Amy Berg has been the writer and producer for some of the best shows on TV including Eureka, Person of Interest, Leverage and The 4400. Today she premieres a brand new web series called Caper, which is available on Hulu, Hulu Plus and the Geek & Sundry channel on YouTube. The show is the story of a group of superheroes and their human roomie. These guys aren’t exactly bringing in the big bucks whiled doing good and they have to come up with some other ways to pay the rent. Crime does pay! I got to hang with the very awesome Amy this past weekend at the Atlanta TV Fest where we chatted about the show. Guys, it’s amazing! You have to check it out right now! Read what she has to say about the show, casting, future plans and check out the exclusive poster!
Fan Voice: I love the idea of exploring the fact that good guys don’t always finish first and having to find alternatives. How did you come up with the idea?
Amy Berg: I feel like we’re on the verge of there being push-back with the crush of superhero stuff out there in film and television right now, not to mention all the stuff in the pipeline. But there’s a whole sub-genre that hasn’t really been explored. What happens when the heroes are hampered by real world realities? Not everyone has a budget like S.H.I.E.L.D. or inherited fortunes like Bruce Wayne and Oliver Queen.
That being said, I don’t look at Caper as a superhero show or a heist show, which is the comparison everyone is trying to make. It’s about a group of friends who find themselves with their backs against the wall and are forced to make choices they wouldn’t otherwise make. And, naturally, hijinks ensue. Even well-intentioned people make mistakes.
Fan Voice: I met one of the cast members with you at the Atlanta TV Fest and he said you cast him off a tape. Can you give us the scoop on casting, cameos and guest stars?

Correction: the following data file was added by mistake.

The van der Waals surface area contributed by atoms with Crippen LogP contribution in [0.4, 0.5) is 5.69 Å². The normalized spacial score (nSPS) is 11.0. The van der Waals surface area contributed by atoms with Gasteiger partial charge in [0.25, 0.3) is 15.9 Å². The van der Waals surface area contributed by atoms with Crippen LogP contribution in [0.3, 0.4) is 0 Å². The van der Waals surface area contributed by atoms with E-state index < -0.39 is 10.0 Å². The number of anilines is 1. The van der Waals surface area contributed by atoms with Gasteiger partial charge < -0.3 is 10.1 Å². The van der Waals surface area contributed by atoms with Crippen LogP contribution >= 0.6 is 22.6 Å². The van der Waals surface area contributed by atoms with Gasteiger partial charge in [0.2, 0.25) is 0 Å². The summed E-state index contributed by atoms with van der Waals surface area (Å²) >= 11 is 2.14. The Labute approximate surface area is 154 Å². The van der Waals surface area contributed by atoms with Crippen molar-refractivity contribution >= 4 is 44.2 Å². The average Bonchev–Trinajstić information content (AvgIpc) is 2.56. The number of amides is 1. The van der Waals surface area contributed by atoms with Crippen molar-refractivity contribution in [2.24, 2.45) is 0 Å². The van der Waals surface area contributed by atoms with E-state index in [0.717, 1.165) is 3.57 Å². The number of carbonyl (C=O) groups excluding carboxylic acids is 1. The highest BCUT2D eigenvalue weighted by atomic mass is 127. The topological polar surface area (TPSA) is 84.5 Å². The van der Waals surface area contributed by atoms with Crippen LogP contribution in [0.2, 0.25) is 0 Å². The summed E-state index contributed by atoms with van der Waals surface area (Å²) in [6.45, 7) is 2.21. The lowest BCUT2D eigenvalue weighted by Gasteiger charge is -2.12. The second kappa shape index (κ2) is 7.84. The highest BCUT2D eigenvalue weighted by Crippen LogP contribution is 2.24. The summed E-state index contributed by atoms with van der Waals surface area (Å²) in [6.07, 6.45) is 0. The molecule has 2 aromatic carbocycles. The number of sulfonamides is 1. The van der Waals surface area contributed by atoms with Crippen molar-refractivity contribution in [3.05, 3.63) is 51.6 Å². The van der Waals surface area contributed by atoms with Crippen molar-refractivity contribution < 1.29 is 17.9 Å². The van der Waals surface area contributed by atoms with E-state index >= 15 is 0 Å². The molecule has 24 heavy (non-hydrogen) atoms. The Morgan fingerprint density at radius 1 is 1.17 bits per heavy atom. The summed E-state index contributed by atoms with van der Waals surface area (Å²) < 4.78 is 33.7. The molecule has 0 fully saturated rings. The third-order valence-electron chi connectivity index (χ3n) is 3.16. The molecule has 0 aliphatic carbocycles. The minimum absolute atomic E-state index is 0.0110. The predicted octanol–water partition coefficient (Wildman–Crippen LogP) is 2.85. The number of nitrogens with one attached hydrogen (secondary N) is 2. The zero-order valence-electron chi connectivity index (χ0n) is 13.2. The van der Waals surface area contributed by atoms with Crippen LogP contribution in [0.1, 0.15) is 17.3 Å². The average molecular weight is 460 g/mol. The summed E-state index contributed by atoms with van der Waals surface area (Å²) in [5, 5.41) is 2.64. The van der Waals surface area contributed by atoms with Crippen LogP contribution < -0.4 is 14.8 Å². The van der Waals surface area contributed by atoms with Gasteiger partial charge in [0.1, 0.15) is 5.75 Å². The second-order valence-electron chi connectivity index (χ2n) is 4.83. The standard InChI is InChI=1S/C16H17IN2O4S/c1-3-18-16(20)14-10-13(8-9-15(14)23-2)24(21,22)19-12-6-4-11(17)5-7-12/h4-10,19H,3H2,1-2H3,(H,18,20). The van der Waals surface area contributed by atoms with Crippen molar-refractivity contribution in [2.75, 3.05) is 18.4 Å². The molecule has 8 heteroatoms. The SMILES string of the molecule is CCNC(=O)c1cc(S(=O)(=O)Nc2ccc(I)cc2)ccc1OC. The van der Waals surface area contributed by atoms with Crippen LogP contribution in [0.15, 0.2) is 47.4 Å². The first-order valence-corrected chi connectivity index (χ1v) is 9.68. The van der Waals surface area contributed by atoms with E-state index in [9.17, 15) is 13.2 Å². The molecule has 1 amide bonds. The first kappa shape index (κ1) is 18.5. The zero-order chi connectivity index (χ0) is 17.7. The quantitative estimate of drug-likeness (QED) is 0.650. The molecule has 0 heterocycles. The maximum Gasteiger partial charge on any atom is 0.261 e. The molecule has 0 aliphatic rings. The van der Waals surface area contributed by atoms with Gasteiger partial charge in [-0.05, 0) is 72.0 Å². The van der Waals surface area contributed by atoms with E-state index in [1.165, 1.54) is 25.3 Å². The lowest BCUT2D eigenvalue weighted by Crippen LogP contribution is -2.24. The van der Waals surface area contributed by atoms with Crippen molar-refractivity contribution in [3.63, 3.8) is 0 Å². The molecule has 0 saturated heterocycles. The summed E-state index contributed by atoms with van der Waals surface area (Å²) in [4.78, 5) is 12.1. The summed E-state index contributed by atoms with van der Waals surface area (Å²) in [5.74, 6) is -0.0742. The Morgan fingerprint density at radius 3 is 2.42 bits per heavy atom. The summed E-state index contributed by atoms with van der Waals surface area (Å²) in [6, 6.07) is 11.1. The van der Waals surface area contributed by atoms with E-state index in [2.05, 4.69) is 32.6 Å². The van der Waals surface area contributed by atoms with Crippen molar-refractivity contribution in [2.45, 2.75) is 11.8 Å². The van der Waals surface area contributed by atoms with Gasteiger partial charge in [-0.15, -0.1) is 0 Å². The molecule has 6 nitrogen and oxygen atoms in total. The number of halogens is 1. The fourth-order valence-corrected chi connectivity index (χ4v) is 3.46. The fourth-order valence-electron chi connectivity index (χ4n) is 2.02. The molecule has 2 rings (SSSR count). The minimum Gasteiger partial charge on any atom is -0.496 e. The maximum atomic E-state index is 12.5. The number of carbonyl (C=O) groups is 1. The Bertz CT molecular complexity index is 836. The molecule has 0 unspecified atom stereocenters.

Amy Berg: Hartley Sawyer, who plays Dagr. Yes, he was the only one I cast off tape because we were looking for a very specific type. Paul Ruddy is a casting director buddy of mine and I asked him to keep an eye out. He found the diamond in the rough. Hartley is amazing.
Most everyone else on the show, both cast and crew, were personal friends of mine. I’d worked with both Beth (Riesgraf) and Abby (Miller) before, and Harry Shum, Jr. is my geeky soulmate and a friend of the Geek & Sundry family. For guest stars, I called in a lot of former colleagues but I can’t name names quite yet. There will be quite a few pleasant surprises.
I was very particular as to who I brought onto the show. I have a strict no-BS policy and I wanted a group of people who would make the experience enjoyable for everyone. Fact is, we get to make things for a living. If you don’t think that’s incredibly cool, I don’t want you on my set.
The team spirit on Caper is unlike anything I’ve ever experienced. Everyone is invested. The best thing about being the boss is you get to surround yourself with people you know and trust. People you’ve worked with before whose talents and personalities mesh well.
Fan Voice: You have a long history on TV. What made you want to move to web series?
Amy Berg: I could’ve just pitched Caper straight to studios and networks, but I wanted to actually make the thing. I’ve had enough experiences in development to know how the process gets bogged down by too many cooks in the kitchen. There a lot of people in this town that need to justify their jobs by sticking their hand in and stirring the pot. More often than not you end up with a product that looks bad and tastes worse.
My production company is the studio on Caper. I don’t have overseers telling me what I should and shouldn’t do. This is just me and my friends making a thing. And right now, the only place I can have that experience is on the internet.
Felicia (Day) and I have known each other a while and worked together before. We trust one another’s creative instincts. Honestly, I wouldn’t want to do this anywhere else.